Analytically, the solution looks like:

Where,
x = distance from the joint
E = Young’s Modulus
Iᵧ = Moment of Inertia about y-axis
L = Length of rod

Stressed and worried about the code (cue, a number of undocumented attempts), I re-read the previously generated codes, looking for a mistake, looking for a line I might have missed, only to find what was staring at my face: ChatGPT used the analytical function of deflection for itself.

## Blasphemy

One would find it in the class definition itself and say, “Oh, that wasn’t really hard to find.” What you need to understand is that this was neither my only try nor was this a one-day endeavor.

Time to restart. Redo. Renew. A new chat.

With a fresh mind and a different approach planned, I logged into Open AI. Before doing anything related to the task at hand, I first needed to check one thing; for my sanity:

That’s comforting, isn’t it? As experience has taught us, don’t trust the bot. But we can give it the benefit of the doubt.

We needed the bot to understand two things:
one, what a cantilever is,
and two, how to perform a finite difference analysis on it.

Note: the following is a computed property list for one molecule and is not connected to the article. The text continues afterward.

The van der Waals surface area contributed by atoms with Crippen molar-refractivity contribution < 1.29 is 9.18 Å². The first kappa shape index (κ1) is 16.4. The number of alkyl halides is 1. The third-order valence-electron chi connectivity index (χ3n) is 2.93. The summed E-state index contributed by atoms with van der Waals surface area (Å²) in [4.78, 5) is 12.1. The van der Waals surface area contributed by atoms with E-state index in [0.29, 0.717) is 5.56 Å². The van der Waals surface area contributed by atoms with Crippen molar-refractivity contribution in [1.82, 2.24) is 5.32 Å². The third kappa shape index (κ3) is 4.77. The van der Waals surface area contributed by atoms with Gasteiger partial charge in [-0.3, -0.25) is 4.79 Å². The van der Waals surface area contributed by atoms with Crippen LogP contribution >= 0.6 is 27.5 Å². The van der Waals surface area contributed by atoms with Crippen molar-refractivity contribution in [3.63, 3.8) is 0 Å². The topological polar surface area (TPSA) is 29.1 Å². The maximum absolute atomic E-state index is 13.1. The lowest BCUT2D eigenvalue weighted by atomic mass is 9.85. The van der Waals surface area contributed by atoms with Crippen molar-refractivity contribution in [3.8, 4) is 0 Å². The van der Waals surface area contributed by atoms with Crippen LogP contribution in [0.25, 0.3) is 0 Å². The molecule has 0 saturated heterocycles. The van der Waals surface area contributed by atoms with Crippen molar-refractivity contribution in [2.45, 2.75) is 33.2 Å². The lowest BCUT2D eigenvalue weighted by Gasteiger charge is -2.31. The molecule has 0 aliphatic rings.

This is a lovely point to stop and analyze a learning model. We asked it to learn what a cantilever is first and then perform a finite difference analysis (FDM) on it. This failed because the quantity we wished to analyze using finite difference was already defined analytically by the bot in its definition of the cantilever.

This is why we go for this the other way (fingers crossed, the third time’s the charm, attempt #3): Ask it to perform some basic finite difference exemplars and then move on to a cantilever.

## Attempt 3: Apply finite difference analysis to solve for a cantilever with a tip load

`# resultant code: import numpy as npimport matplotlib.pyplot as plt# Define the properties of the cantileverL = 1.0 # Length of cantileverE = 1.0e7 # Young's modulusI = 1.0e-4 # Moment of inertiaw = 100.0 # Tip load# A's added definition of analytical solution for comparisondef cantilytical(x): return w*(x**3)/(6*E*I) - w*L*x*x/(2*E*I)# Define the boundary conditionsx0 = 0.0y0 = 0.0dydx0 = 0.0# Define the domain of the solutiona = 0.0b = Ln = 101 # Number of grid pointsh = (b - a) / (n - 1) # Grid spacing# Initialize the solution arraysx = np.linspace(a, b, n)y = np.zeros(n)dydx = np.zeros(n)# Apply finite difference approximation to solve the difference equationfor i in range(1, n): y[i] = y[i-1] + h*dydx[i-1] dydx[i] = dydx[i-1] + h*(-w/(E*I)) # Apply boundary conditionsy[0] = y0dydx[0] = dydx0# Plot the solutionplt.plot(x, y*1000, 'r-', lw=2, label='FDM')plt.plot(x, cantilytical(x)*1000, 'b--', lw=4, label='exact')plt.xlabel('x (m)')plt.ylabel('y (mm)')plt.legend()plt.show()# yay!! :D`